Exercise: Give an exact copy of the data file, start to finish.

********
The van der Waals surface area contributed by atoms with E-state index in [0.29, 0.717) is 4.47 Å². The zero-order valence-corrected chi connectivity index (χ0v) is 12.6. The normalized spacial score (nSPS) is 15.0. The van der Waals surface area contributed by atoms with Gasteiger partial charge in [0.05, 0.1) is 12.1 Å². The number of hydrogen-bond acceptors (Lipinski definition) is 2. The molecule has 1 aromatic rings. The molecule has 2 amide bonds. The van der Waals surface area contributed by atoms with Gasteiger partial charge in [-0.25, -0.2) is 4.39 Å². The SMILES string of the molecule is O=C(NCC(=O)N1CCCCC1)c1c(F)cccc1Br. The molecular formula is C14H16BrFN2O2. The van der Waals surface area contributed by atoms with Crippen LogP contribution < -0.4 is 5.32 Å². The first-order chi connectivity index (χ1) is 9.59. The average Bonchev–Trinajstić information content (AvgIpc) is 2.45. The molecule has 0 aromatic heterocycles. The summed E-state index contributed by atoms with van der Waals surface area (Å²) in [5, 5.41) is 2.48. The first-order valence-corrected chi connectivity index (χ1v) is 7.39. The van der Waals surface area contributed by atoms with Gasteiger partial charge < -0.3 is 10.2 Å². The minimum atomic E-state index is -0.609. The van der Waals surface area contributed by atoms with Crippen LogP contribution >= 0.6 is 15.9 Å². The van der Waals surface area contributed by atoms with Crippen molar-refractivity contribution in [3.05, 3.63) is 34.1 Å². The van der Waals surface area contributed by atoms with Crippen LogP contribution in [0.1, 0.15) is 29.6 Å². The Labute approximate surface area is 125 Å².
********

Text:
The van der Waals surface area contributed by atoms with E-state index in [0.29, 0.717) is 4.47 Å². The zero-order valence-corrected chi connectivity index (χ0v) is 12.6. The normalized spacial score (nSPS) is 15.0. The van der Waals surface area contributed by atoms with Gasteiger partial charge in [0.05, 0.1) is 12.1 Å². The number of hydrogen-bond acceptors (Lipinski definition) is 2. The molecule has 1 aromatic rings. The molecule has 2 amide bonds. The van der Waals surface area contributed by atoms with Gasteiger partial charge in [-0.25, -0.2) is 4.39 Å². The SMILES string of the molecule is O=C(NCC(=O)N1CCCCC1)c1c(F)cccc1Br. The molecular formula is C14H16BrFN2O2. The van der Waals surface area contributed by atoms with Crippen LogP contribution < -0.4 is 5.32 Å². The first-order chi connectivity index (χ1) is 9.59. The average Bonchev–Trinajstić information content (AvgIpc) is 2.45. The molecule has 0 aromatic heterocycles. The summed E-state index contributed by atoms with van der Waals surface area (Å²) in [5, 5.41) is 2.48. The first-order valence-corrected chi connectivity index (χ1v) is 7.39. The van der Waals surface area contributed by atoms with Gasteiger partial charge < -0.3 is 10.2 Å². The minimum atomic E-state index is -0.609. The van der Waals surface area contributed by atoms with Crippen LogP contribution >= 0.6 is 15.9 Å². The van der Waals surface area contributed by atoms with Crippen molar-refractivity contribution in [3.05, 3.63) is 34.1 Å². The van der Waals surface area contributed by atoms with Crippen LogP contribution in [0.1, 0.15) is 29.6 Å². The Labute approximate surface area is 125 Å².